250g butter
150g icing sugar
25g cocoa powder

Beat butter, icing sugar and egg until soft (what I do is beat the butter and icing sugar until just going pale, and then add the loosely beaten egg). Take a little bit of biscuit dough (I use a teaspoon at a time), roll into marble-size balls, and put on the greased baking sheets. Flatten a bit, and then brush with egg white, sprinkle with desiccated coconut (I omit this step). Bake in a preheated oven to 170C for about 25 minutes or until cooked. Remove from the oven and cool. (I transfer them on a wire rack after leave them on the sheets for 5 minutes).

Chocolate Buttons by ab '09

175g icing sugar
30ml egg whites
1 teaspoon lime juice
1/2 teaspoon pink food colouring (I just use a drop of red food colouring)

Whisk the egg whites in a bowl on a simmering water, add in the icing sugar a small amount at a time, keep beating until stiff. (What I do was making a hot sugar syrup and then pour it with a thin stream into the foamy egg whites while keep whisking, and then add more icing sugar to a thicker paste). Add in the lime juice and the food colouring. Mix well. The icing should be a form of paste rather than runny. Put this icing into a pastry bag with a star or rose noozle. Pipe on to each biscuit. Leave it dry and then keep them into an airtight container. Makes heaps!

Besides all the chocolate buttons with pink icing, I also made gluten-free version which suit me the best. I made vanilla biscuits topped with different coloured icing.

Gluten-Free Vanilla Buttons by ab '09

Gluten-Free Vanilla Buttons
Inspired by Tabloid Lezat's Coklat Glasur

350g gluten-free flour
125g unsalted butter
125g margarin
80g icing sugar, sifted
50g milk powder
100g almond powder
1 egg, loosely beaten
1 tsp vanilla bean paste

Preheat the oven to 150C. Line the baking tray with baking paper. Put the butters in a mixing bowl. Beat with a wooden spoon until just light. Fold in icing sugar and milk powder. Add in the loosely beaten egg. Add in the vanilla bean paste. Mix well. Add in the almond powder and gluten-free flour. Roll into tiny balls (otherwise, you're ending up with golf ball-size buttons rather than marble-size ones). Bake for 20-25 minutes or until cooked and the biscuits are hard but are not brown. Remove from the oven and leave on the trays for 5 minutes before transfer them on wire racks to cool completely. Ice them. Use the recipe above to make the icing. I just play up with different colours. I use pandan paste for the green one. I also drop a few of orange essence on the yellow icing.

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October 08, 2009

Donna's Vanilla and Rosewater Madeleines

It's been a long time I haven't sent any entries for foodie events. Time just flies and the next thing I know, the day has just finished. I am trying this time to send you these little biscuits for High End Treats, as a theme of Monthly Mingle food event, pioneered by Meeta of What's For Lunch, Honey. This month, my dear friend, Aparna of My Diverse Kitchen is hosting.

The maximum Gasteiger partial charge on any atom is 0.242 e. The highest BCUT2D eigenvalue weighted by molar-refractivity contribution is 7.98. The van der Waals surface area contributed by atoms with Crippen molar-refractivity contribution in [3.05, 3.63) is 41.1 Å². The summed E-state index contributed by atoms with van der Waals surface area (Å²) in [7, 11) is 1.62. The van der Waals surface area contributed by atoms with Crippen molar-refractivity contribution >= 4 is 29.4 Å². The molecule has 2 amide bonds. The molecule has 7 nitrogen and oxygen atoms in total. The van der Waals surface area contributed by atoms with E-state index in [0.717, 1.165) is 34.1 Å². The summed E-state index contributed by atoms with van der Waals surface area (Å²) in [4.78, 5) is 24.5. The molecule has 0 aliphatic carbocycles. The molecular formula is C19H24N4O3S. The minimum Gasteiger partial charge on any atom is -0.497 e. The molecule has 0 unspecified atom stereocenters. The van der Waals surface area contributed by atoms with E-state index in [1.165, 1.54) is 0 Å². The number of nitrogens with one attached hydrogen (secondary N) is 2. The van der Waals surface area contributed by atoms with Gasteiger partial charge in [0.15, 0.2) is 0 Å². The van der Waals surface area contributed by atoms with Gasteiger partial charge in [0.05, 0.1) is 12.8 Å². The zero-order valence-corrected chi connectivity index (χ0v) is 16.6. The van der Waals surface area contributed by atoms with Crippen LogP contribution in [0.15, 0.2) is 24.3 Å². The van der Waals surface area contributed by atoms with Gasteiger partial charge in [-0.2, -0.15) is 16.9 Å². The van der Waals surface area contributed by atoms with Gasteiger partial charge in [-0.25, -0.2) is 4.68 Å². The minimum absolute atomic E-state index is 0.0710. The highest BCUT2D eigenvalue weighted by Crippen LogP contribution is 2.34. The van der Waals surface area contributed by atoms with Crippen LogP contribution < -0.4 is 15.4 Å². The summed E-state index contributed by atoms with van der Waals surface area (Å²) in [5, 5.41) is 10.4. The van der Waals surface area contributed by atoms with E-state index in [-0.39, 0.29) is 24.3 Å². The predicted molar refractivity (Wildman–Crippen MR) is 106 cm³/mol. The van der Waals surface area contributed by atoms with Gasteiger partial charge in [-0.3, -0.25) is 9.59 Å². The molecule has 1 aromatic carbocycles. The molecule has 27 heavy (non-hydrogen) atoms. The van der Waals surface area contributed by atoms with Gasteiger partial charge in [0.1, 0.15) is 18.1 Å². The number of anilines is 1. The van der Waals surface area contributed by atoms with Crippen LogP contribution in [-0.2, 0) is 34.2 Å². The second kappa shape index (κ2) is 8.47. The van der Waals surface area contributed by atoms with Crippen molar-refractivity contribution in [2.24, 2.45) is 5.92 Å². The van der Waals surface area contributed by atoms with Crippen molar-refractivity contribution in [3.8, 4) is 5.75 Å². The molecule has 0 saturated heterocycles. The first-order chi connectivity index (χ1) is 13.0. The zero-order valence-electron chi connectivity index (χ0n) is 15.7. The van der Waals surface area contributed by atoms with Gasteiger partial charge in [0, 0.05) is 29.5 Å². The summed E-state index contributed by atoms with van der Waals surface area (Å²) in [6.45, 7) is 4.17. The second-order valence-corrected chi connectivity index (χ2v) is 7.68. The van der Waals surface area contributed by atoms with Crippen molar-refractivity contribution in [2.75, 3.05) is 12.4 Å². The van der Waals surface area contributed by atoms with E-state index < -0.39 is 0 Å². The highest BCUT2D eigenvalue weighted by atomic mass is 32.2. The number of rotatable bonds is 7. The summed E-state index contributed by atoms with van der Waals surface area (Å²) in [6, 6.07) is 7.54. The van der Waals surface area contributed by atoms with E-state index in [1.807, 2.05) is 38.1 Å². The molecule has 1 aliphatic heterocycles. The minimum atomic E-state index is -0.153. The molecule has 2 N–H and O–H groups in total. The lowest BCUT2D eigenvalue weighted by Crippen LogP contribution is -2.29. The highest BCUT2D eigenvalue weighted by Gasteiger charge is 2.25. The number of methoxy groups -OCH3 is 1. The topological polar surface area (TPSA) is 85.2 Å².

I have never baked madeleines and this is my first. I chose Donna's Vanilla and Rosewater Madeleines as they look so simple to make and bake. These madeleines are iced with rosewater icing. I prefer to ice these little biscuits with lemon/lime/orange icing rather than rosewater. However, to taste the combination of vanilla and rosewater, I had to bake as instructed.

 Vanilla and Rosewater Madeleine2 by ab '09

 I like the lightness of these biscuits. The flavour of vanilla is really mild and it is such a pleasant fragrant in a texture of little cakes. However, rosewater is quite overwhelming to combine with vanilla, and if it's used a few more drops, its fragrance will take over. I may be not too familiar with this kind of scent in baking, but it's quite nice to flavour it, for a change.

When I made batch of madelienes the second time, I use vanilla biscuits, flavoured with orange zest and iced with orange icing. Taste much more familiar, really, not too-good-to-be-true-kind-of. They are also really good match with green tea with mint and slices of lime. High end treats, to be true.

Vanilla and Rosewater Madeleine by ab '09

Vanilla and Rosewater Madeleines
Source: Donna Hay Magazine, Spring, Issue 41. Oct/Nov 2008. Page 82.

2 eggs
75g caster sugar
1 vanilla bean, split and seeds scraped
75g plain flour (sifted with) 1 tsp baking powder
80g butter, melted

Preheat the oven to 180C. Grease madeleine tin. Beat the eggs, sugar and vanilla, whisk to combine. Fold in sifted flour and baking powder, mix well. Add the melted butter, mix well. Spoon or pour the batter into a 12-hole madeleine tin. Bake for 8-10 minutes or until cooked. Cool on a wire rack.

Vanilla and Rosewater Madeleine3 by ab '09

Rosewater Icing

320g icing sugar
80ml boiling water
1/2 tsp rosewater

Put all the ingredients in a bowl. Mix well. Spoon the icing over the madeleines. Leave to set.
Makes 12.

Have a great afternoon tea, everyone!